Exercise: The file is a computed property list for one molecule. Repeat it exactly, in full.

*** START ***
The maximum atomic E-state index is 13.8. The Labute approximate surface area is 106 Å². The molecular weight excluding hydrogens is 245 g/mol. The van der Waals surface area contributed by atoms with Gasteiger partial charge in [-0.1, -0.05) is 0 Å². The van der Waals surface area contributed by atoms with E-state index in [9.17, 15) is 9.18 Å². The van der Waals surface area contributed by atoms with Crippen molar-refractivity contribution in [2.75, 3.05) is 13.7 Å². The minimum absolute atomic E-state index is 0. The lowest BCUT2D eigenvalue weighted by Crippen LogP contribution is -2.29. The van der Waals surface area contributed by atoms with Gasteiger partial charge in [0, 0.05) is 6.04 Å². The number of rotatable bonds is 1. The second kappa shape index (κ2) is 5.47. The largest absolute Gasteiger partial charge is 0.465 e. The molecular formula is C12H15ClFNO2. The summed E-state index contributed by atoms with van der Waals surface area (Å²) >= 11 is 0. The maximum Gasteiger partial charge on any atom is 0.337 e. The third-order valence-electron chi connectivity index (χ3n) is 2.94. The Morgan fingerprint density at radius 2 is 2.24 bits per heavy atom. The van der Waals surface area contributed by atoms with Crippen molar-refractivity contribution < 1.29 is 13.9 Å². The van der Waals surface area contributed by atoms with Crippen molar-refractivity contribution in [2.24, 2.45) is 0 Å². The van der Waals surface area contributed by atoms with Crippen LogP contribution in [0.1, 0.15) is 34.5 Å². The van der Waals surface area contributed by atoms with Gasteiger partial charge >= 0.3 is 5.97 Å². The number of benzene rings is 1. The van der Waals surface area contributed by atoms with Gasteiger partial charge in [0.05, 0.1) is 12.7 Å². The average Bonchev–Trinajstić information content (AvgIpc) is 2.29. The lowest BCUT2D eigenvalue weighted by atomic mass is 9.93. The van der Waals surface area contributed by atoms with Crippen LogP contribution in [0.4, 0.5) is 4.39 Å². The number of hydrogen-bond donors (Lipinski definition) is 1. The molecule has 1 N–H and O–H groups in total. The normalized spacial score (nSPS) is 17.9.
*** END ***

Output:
The maximum atomic E-state index is 13.8. The Labute approximate surface area is 106 Å². The molecular weight excluding hydrogens is 245 g/mol. The van der Waals surface area contributed by atoms with Gasteiger partial charge in [-0.1, -0.05) is 0 Å². The van der Waals surface area contributed by atoms with E-state index in [9.17, 15) is 9.18 Å². The van der Waals surface area contributed by atoms with Crippen molar-refractivity contribution in [2.75, 3.05) is 13.7 Å². The minimum absolute atomic E-state index is 0. The lowest BCUT2D eigenvalue weighted by Crippen LogP contribution is -2.29. The van der Waals surface area contributed by atoms with Gasteiger partial charge in [0, 0.05) is 6.04 Å². The number of rotatable bonds is 1. The second kappa shape index (κ2) is 5.47. The largest absolute Gasteiger partial charge is 0.465 e. The molecular formula is C12H15ClFNO2. The summed E-state index contributed by atoms with van der Waals surface area (Å²) >= 11 is 0. The maximum Gasteiger partial charge on any atom is 0.337 e. The third-order valence-electron chi connectivity index (χ3n) is 2.94. The Morgan fingerprint density at radius 2 is 2.24 bits per heavy atom. The van der Waals surface area contributed by atoms with Crippen molar-refractivity contribution < 1.29 is 13.9 Å². The van der Waals surface area contributed by atoms with Crippen molar-refractivity contribution in [2.24, 2.45) is 0 Å². The van der Waals surface area contributed by atoms with Crippen LogP contribution in [0.1, 0.15) is 34.5 Å². The van der Waals surface area contributed by atoms with Gasteiger partial charge >= 0.3 is 5.97 Å². The number of benzene rings is 1. The van der Waals surface area contributed by atoms with Gasteiger partial charge in [0.05, 0.1) is 12.7 Å². The average Bonchev–Trinajstić information content (AvgIpc) is 2.29. The lowest BCUT2D eigenvalue weighted by atomic mass is 9.93. The van der Waals surface area contributed by atoms with Crippen LogP contribution in [0.4, 0.5) is 4.39 Å². The number of hydrogen-bond donors (Lipinski definition) is 1. The molecule has 1 N–H and O–H groups in total. The normalized spacial score (nSPS) is 17.9.